2. Vintage octagonal Art Deco mirror
  3. Red deer head mount faux taxidermy
  4. HEKTAR floor lamp
  5. Penny Grand sofa
  6. Play desk lamp
  7. KILO multi-coloured metal nest of 3 side tables

Get their look: Comfy corner | H is for Home

Price Points: Grey sofa beds

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Three grey sofa beds

We have a spare bedroom which we’ve kitted out as our craft room. It occasionally acts as a guest bedroom when friends & family come to stay. Along with a work desk and chair, it currently has a wrought iron single bed. Much as we love the bed, it’s not really all that practical. It’s an antique so it’s a fair bit shorter than contemporary beds… and contemporary humans!

Actually, there’s no real need for a permanent bed in there. We could do with the more flexible option of a sofa bed that can sleep two people. On a more day-to-day basis, it would provide a comfy spot on which to lay, read or work – and free up precious floor space. The spare bed option could be retained without it taking up almost a quarter of the room. These grey 3-seater sofa beds have varying price tags, but all have pared back styling with simple, clean lines. We’d be more than happy with any of them.

  1. 3 seater Clic Clac sofa bed: £254.99, Wayfair
  2. FRIHETEN three-seat sofa-bed: £375.00, IKEA
  3. Jefferson sofa bed: £1,299.00, MADE.com

How to bring a vintage industrial feel into your home

'How to bring a vintage industrial feel into your home' blog post banner

Vintage industrial officecredit

Vintage industrial style draws its influence from a variety of sources – factories, mills, schools, science labs, garages, hospitals and theatres. It shouldn’t be thought of as just suitable for loft apartments or factory conversions – the look can be brought into all kinds of domestic, retail and restaurant spaces. It’s been a very strong interior style over recent years and we think it’s definitely here to stay. Items incorporated into a scheme can be original vintage or modern with an industrial twist. Individual pieces also sit very well in an eclectic mix of old and new which has a timeless quality in terms of interior style.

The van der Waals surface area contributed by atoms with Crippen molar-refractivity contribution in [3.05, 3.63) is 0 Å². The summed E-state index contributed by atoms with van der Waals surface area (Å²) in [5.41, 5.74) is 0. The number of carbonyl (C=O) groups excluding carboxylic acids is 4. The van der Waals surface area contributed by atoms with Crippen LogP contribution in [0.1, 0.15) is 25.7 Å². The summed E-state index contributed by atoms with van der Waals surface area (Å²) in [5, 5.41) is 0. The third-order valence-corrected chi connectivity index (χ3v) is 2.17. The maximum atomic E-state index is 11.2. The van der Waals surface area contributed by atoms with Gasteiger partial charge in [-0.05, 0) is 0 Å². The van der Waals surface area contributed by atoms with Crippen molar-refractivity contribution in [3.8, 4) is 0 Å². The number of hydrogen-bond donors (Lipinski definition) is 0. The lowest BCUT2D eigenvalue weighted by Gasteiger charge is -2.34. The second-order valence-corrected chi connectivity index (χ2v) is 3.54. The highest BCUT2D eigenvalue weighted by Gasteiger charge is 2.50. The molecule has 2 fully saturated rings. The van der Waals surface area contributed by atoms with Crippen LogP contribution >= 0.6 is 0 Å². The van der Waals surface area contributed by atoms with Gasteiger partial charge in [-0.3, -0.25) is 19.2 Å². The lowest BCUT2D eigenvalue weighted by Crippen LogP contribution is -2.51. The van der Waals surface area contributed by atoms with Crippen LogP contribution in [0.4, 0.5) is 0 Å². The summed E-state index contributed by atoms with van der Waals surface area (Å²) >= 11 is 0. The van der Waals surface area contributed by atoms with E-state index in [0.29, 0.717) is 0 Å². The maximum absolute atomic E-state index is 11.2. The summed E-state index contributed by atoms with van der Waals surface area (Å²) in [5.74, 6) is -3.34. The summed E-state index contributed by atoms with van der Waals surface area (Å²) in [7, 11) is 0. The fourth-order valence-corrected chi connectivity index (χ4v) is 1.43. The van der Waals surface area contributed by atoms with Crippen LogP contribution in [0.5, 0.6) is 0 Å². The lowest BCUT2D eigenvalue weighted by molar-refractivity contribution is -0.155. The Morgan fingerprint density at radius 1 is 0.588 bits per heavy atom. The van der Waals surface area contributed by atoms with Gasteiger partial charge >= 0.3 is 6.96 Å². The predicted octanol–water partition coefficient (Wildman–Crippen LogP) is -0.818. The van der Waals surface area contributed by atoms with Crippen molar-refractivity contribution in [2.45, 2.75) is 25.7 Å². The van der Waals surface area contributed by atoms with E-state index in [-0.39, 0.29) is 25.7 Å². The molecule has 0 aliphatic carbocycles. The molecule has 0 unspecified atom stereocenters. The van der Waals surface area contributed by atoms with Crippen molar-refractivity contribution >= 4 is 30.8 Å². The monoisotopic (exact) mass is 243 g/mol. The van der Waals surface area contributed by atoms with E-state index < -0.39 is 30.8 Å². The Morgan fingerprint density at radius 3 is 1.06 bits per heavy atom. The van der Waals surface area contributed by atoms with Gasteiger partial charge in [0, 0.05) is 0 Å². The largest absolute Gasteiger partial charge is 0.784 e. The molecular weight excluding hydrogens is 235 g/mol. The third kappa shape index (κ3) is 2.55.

If you like the idea of bringing a vintage industrial feel into your home, here are a few of the ways you can make it happen.

Retro tripod lamp from Furniture Village in our sitting room

Lighting

Factory pendant light-shades are very much in vogue. Some people like theirs in the classic old industrial green enamel, a bit worn with a few chips. Others like the style and shape, but prefer them shiny and clean in bold, fresh colours. It’s a perfect example of how the look can be achieved through original vintage pieces or modern interpretations.

This tripod light from Furniture Village is a another great example. Taking its design from old theatre or TV studio lighting, it’s a striking sculptural piece. It has lots of presence in a room even when switched off… and looks very dramatic when lit at night.

Detail of lit retro tripod lamp from Furniture Village in our sitting room

Vintage workbench & lathe lights have a strong industrial look. They have flexible arms and tilting heads which make them very practical – perfect for bedside, reading area or office. Brands such as Mek-Elek and Newton are the most sought after.

We also like hanging task lights which have a metal cage protecting the bulb within. These often originate from old car factories or garages. They look fabulous suspended from the ceiling on a long cable.

Even bare bulbs can look amazing – modern bulbs with the old style filaments are now widely available; as is the woven fabric flex in various colours which completes the vintage industrial look.

Collection of vintage industrial seatingcredit

Seating

Most spaces need seating so there’s lots of opportunity to bring in a bit of industrial chic here. Machinists chairs, lab stools and tractor seats have the classic look that’s sought after… and again, there are both vintage and contemporary on the market.

Chair frames in distressed metal and layers of worn paint have real character. Rows of cinema seats, refectory and canteen benches can also give the desired look.